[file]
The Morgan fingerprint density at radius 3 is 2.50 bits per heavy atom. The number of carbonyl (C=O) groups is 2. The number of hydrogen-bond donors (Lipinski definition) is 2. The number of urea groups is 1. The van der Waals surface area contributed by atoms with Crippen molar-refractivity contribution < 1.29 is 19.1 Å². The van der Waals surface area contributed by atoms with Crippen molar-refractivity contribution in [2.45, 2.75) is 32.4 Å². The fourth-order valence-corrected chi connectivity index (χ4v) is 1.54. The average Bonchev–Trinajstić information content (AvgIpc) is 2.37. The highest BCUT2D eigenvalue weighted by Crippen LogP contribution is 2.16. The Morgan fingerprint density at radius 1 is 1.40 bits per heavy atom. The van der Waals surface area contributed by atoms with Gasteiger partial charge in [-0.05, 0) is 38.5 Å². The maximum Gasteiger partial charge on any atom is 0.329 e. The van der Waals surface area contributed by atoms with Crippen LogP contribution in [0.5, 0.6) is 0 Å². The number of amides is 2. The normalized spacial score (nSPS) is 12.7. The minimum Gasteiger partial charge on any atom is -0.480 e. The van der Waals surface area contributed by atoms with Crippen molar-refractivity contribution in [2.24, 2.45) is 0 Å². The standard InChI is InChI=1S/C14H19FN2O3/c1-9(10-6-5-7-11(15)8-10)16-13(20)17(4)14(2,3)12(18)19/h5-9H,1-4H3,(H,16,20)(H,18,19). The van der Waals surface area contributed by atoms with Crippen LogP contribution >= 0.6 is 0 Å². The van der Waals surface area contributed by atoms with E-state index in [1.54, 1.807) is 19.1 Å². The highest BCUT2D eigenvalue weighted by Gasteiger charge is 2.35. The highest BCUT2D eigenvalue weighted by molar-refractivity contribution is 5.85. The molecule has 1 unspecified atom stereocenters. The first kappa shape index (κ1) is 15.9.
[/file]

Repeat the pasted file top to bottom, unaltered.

The Morgan fingerprint density at radius 3 is 2.50 bits per heavy atom. The number of carbonyl (C=O) groups is 2. The number of hydrogen-bond donors (Lipinski definition) is 2. The number of urea groups is 1. The van der Waals surface area contributed by atoms with Crippen molar-refractivity contribution < 1.29 is 19.1 Å². The van der Waals surface area contributed by atoms with Crippen molar-refractivity contribution in [2.45, 2.75) is 32.4 Å². The fourth-order valence-corrected chi connectivity index (χ4v) is 1.54. The average Bonchev–Trinajstić information content (AvgIpc) is 2.37. The highest BCUT2D eigenvalue weighted by Crippen LogP contribution is 2.16. The Morgan fingerprint density at radius 1 is 1.40 bits per heavy atom. The van der Waals surface area contributed by atoms with Gasteiger partial charge in [-0.05, 0) is 38.5 Å². The maximum Gasteiger partial charge on any atom is 0.329 e. The van der Waals surface area contributed by atoms with Crippen LogP contribution in [0.5, 0.6) is 0 Å². The number of amides is 2. The normalized spacial score (nSPS) is 12.7. The minimum Gasteiger partial charge on any atom is -0.480 e. The van der Waals surface area contributed by atoms with Crippen molar-refractivity contribution in [2.24, 2.45) is 0 Å². The standard InChI is InChI=1S/C14H19FN2O3/c1-9(10-6-5-7-11(15)8-10)16-13(20)17(4)14(2,3)12(18)19/h5-9H,1-4H3,(H,16,20)(H,18,19). The van der Waals surface area contributed by atoms with Crippen LogP contribution >= 0.6 is 0 Å². The van der Waals surface area contributed by atoms with E-state index in [1.54, 1.807) is 19.1 Å². The highest BCUT2D eigenvalue weighted by Gasteiger charge is 2.35. The highest BCUT2D eigenvalue weighted by molar-refractivity contribution is 5.85. The molecule has 1 unspecified atom stereocenters. The first kappa shape index (κ1) is 15.9.